Perfect your manicure and pedicure at home

Manicure at home featuring red nails

We all know that how we feel affects the way we look – but the opposite applies too. It may seem like a waste of time making an effort with your appearance during lockdown, especially if you’re isolating alone. But I think there’s a lot to be said for keeping certain elements of your ‘old’ BC (Before COVID-19) routine. So that includes personal grooming – remember the days when you achieved the perfect manicure and pedicure at your beauty salon? In fact, self-care is very important. And liking the way you look isn’t silly or frivolous. It’s inextricably linked with your self-esteem and mental wellbeing. So it’s perfectly understandable if you’re really missing your hairdressers and beauticians so badly! In fact, I’m right there with you. It looks like it may not be long now till they reopen but in the meantime…

I love freshly painted nails. They make me feel polished, pulled together and professional. Before lockdown, I enjoyed regular manicures and pedicures at my favourite beauty salon. For now, that’s not an option, so I’ve investigated how to achieve the perfect manicure at home in the meantime.

gel nails for the perfect manicure

The genius of gels

It’s no exaggeration to say that the arrival of the gel manicure changed the nail industry for ever. Remember paying £30-50 for the ‘perfect manicure’ that chipped after 24 hours? No, me neither. I converted to gel polishes years ago. After all, they offer unrivalled long-lasting coverage, high shine and great value for money. However, they do require “curing” with an LED lamp, which is why a DIY version is so difficult to achieve.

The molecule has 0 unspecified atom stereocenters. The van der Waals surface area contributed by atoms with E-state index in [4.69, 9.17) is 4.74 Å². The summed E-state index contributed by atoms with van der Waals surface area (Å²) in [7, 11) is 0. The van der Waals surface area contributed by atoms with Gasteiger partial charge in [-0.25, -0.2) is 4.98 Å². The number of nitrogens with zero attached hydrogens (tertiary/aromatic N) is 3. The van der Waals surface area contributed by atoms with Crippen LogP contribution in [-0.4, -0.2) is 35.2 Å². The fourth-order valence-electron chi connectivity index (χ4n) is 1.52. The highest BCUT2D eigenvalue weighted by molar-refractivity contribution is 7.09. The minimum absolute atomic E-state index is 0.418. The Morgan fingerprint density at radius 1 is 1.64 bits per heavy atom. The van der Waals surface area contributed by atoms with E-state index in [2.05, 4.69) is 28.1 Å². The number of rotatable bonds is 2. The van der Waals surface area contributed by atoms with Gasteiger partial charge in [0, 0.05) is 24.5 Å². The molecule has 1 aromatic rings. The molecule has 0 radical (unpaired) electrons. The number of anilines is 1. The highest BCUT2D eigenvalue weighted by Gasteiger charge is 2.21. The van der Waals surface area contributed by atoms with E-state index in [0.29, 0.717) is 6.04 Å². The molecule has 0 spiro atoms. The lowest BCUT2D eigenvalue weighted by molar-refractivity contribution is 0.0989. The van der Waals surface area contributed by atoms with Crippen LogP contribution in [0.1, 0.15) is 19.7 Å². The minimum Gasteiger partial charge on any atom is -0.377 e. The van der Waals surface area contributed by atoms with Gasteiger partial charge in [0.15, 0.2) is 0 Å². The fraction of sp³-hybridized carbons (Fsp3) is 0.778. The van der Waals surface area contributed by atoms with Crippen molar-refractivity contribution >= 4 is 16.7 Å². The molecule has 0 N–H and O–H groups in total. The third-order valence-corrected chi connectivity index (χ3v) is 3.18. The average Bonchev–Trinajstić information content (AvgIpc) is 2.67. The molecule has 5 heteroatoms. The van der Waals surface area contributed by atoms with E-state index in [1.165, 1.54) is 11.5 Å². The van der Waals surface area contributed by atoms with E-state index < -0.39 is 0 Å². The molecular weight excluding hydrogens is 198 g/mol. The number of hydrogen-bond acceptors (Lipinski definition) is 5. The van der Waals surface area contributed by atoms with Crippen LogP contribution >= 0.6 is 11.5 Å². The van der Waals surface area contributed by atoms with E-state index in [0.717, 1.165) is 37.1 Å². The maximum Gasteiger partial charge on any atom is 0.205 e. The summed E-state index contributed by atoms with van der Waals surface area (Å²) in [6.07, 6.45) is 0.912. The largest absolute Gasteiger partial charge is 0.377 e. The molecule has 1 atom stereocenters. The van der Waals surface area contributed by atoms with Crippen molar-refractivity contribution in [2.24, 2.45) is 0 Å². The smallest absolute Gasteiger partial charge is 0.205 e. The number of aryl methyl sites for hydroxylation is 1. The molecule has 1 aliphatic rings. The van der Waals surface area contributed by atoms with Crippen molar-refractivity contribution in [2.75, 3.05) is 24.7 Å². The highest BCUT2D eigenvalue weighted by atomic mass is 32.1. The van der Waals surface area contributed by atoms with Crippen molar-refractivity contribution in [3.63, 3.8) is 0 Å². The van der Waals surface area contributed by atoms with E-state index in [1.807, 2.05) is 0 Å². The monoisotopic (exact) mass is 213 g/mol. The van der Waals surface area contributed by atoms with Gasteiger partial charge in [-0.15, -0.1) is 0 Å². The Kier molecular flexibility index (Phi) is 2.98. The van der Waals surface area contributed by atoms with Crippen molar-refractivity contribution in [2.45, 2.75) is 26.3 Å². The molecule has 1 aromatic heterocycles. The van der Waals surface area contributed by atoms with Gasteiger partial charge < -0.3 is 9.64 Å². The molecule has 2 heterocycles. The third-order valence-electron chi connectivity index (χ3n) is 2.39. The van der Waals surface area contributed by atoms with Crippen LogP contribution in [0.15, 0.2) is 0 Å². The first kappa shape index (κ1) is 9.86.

But there are options available. This Mylee kit contains everything you need to give yourself a complete gel manicure at home. Suitable for both professionals and home users, it includes four gel polishes, in addition to base coat, top coat, wipes and remover. Best of all, the LED lamp has three timer settings, and is wide enough to accommodate both fingers and toes. So you can treat yourself to a gel pedicure at home too!

Young woman hands using nail file for the perfect manicure

Be prepared

However if, like me, you simply can’t justify the £95 price tag for this kit, don’t despair. It’s perfectly possible to give yourself a gorgeous non-gel manicure at home, without any specialist equipment. I actually find the process quite therapeutic. It’s a little bit of precious ‘me-time’ that reminds me (in a good way) of days gone by.